Israel's Check Point's Nacht Quietly Sold Down Stake During 2016

Sources say the sale is unrelated to firm’s prospects.

Check Point Software Technologies Ltd headquarters in Tel Aviv.
BAZ RATNER/REUTERS

Marius Nacht, the chairman of Check Point Software Technologies and one of the company’s three founders, has quietly sold off more than 40% of his stake in the company, according to documents filed with the U.S. Securities and Exchange Commission.

It was the first time in seven years that Nacht has shares in the company with which he has been associated since he helped to establish it in 1993.

Sources close to Nacht, 55, said the move did not express doubts about the company, which pioneered computer firewalls in the early 1990s and for two decades has been one of Israel’s most successful high-tech companies.

They ascribed the sales to Nacht’s rejiggering of his personal assets and due to personal needs.

In any case, even though Nacht has reduced his stake to just 6.8%, he and Gil Shwed — the CEO and another co-founder – retain more than a 24% stake in the company, making them the single biggest bloc of shareholders.

Part of the reasons is that Check Point has bought back shares over the last years, reducing its total share count by about 17%.

The SEC filing shows that Nacht sold the shares over the course of 2016, when the price of a Check Point share on Nasdaq rose from $80 to $85. He sold a 5.2% stake, or about 10 million shares, at an average price of $81 per share.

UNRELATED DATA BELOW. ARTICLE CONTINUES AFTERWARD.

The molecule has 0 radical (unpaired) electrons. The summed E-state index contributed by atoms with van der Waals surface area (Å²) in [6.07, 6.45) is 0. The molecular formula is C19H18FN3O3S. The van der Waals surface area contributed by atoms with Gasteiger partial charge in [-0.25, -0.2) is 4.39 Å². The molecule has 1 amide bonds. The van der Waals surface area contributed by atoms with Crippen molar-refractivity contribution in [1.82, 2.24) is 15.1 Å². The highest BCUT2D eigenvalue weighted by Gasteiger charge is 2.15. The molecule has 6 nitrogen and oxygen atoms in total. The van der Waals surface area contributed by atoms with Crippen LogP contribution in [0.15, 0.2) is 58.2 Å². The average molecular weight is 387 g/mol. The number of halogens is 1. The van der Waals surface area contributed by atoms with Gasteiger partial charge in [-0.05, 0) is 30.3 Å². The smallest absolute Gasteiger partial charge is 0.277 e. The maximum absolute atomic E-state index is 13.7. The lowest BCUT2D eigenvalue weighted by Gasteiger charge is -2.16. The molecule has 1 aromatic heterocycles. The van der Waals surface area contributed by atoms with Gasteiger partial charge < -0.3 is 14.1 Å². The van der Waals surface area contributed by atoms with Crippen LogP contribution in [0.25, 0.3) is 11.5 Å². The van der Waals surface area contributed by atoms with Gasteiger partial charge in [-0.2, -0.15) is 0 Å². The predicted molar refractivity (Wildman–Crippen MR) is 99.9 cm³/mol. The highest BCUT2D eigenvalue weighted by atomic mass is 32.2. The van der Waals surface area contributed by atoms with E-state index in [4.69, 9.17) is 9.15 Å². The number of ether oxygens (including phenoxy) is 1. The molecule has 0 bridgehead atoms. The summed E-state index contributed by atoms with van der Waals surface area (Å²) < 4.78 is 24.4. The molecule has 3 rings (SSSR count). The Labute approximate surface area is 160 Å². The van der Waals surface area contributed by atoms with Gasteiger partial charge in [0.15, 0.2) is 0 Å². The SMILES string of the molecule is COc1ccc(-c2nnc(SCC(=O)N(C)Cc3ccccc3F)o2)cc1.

With Check Point share sclosing on Friday at $99.45, his remaining 6.8% stake in Check Point is worth about $1.2 billion. Check Point shares, which are up 17% so far this eyar, got their latest boost last month after it reported adjusted earnings per share of $1.33, way ahead of the consensus forecast of $1.15.

Nacht was born in Romania and immigrated to Israel with his parents at the age of 3. He grew up in Ashkelon and served in the army’s elite Talpiot research and development unit while earning a degree in math and physics from the Hebrew University of Jerusalem. He went on to earn an electrical engineering degree at Tel Aviv University, and was 25 when he was hired by one of the two companies that later merged to form Orbotech.

That is where he met Shwed. In 1993 the two formed Check Point together with Shlomo Kramer, an army buddy of Shwed’s who left the company to become a serial entrepreneur. Shwed has been CEO for 24 years. Nacht served as vice president becoming chairman of the board in 2015.

In November, Reuters reported that Nacht was raising a health care-focused fund of more than $100 million.

“I’m wishing for the creation of another Teva or another Check Point in healthcare,” Nacht told the news agency. “We are not here to sell out, we are really here to try ... and create a big company, create a financial ecosystem for healthcare companies in Israel.”

Unusually, Nacht has shared his estimated $2.5 billion net worth with his ex-wife, Anat Agmon, who he divorced in 2011.

Unlike Nacht, Shwed has retained his stake in recent years, selling just $60 million in Check Point stock in the past year, according to SEC filings.